Boeing Given Contract for Work on Next Air Force One- Up, Up and Away


by Jake Meister, Real Time Digital Reporter,



The Air Force awarded Boeing a $25.7 million contract on Friday to provide risk reduction work for the Presidential Aircraft Recapitalization Program, which will ultimately lead to the development of the next Air Force One, a Boeing 747-8.

Under the agreement, Boeing will provide work that should produce “a lower risk Engineering and Manufacturing Development program and lower life cycle costs,” the Air Force announced in a statement.

Boeing will eventually receive contract modifications from the Air Force to deliver the wide-bodied 747-8 aircraft, all of which will undergo a slew of upgrades to meet the needs of transporting the President.

“This is the start of our contractual relationship with Boeing. It will allow Boeing to begin working on what will be the next Air Force One,” said Col. Amy McCain, the Presidential Aircraft Recapitalization program manager.

“McCain continued “We are focused on ensuring this program is affordable. This contract gets us started on determining how to modify a 747-8 to become the next Air Force One, and finding opportunities for cost reduction through detailed requirements choices, competition of subsystems, and in the sustainment of the aircraft after it has been fielded.”

Air Force Secretary Deborah Lee James echoed McCain’s statement, saying that developing the Air Force One at an affordable price will be paramount. James also said that Air Force One “is one of the most visible symbols of the United States of America” and that the future aircraft will be able to “execute the presidential support mission, while reflecting the office of the president of the United States of America [in a manner] consistent with the national public interest.”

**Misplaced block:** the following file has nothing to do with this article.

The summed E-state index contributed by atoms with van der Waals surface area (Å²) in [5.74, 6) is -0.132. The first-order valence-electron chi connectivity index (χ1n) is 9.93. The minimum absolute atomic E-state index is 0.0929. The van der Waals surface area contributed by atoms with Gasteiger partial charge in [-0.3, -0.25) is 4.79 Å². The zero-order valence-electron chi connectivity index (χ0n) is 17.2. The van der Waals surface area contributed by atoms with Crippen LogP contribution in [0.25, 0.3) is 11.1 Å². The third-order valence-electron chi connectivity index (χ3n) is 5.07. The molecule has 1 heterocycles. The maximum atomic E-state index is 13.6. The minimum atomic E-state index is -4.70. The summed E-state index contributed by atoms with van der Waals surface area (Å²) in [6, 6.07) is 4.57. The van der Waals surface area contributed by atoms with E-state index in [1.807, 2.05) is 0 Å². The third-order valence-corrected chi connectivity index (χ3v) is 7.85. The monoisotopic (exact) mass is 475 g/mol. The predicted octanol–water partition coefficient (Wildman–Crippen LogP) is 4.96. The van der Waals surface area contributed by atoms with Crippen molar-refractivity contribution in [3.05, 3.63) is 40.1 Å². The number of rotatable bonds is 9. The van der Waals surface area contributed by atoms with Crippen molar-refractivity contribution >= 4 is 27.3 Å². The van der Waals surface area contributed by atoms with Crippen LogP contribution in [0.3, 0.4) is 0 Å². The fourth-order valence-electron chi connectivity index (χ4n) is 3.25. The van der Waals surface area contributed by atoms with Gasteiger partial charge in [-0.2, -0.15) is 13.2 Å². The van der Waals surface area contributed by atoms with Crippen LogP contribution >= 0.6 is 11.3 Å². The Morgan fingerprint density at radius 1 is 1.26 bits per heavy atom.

The Air Force said it will encourage competition for the work needed to sustain the aircraft throughout its life cycle, which is slated to be 30 years. The military branch hopes a clash for the contracts among companies lower costs, promote innovation, and give the military more technical options. The military thinks it might be able to force the competition by owning a portion of the technical baseline involved with the Air Force One.

James said that while the current Air Force One Fleet has worked well, of all the Boeing VC-25A aircraft need to be replaced due to increased need for maintenance, obsolete parts, and decreasing manufacturing sources.

Boeing will conduct the cost-plus-fixed-fee contract work in Seattle and Everett, Wash. The labor is slated to be finished by April 21, 2017, according to the DoD.



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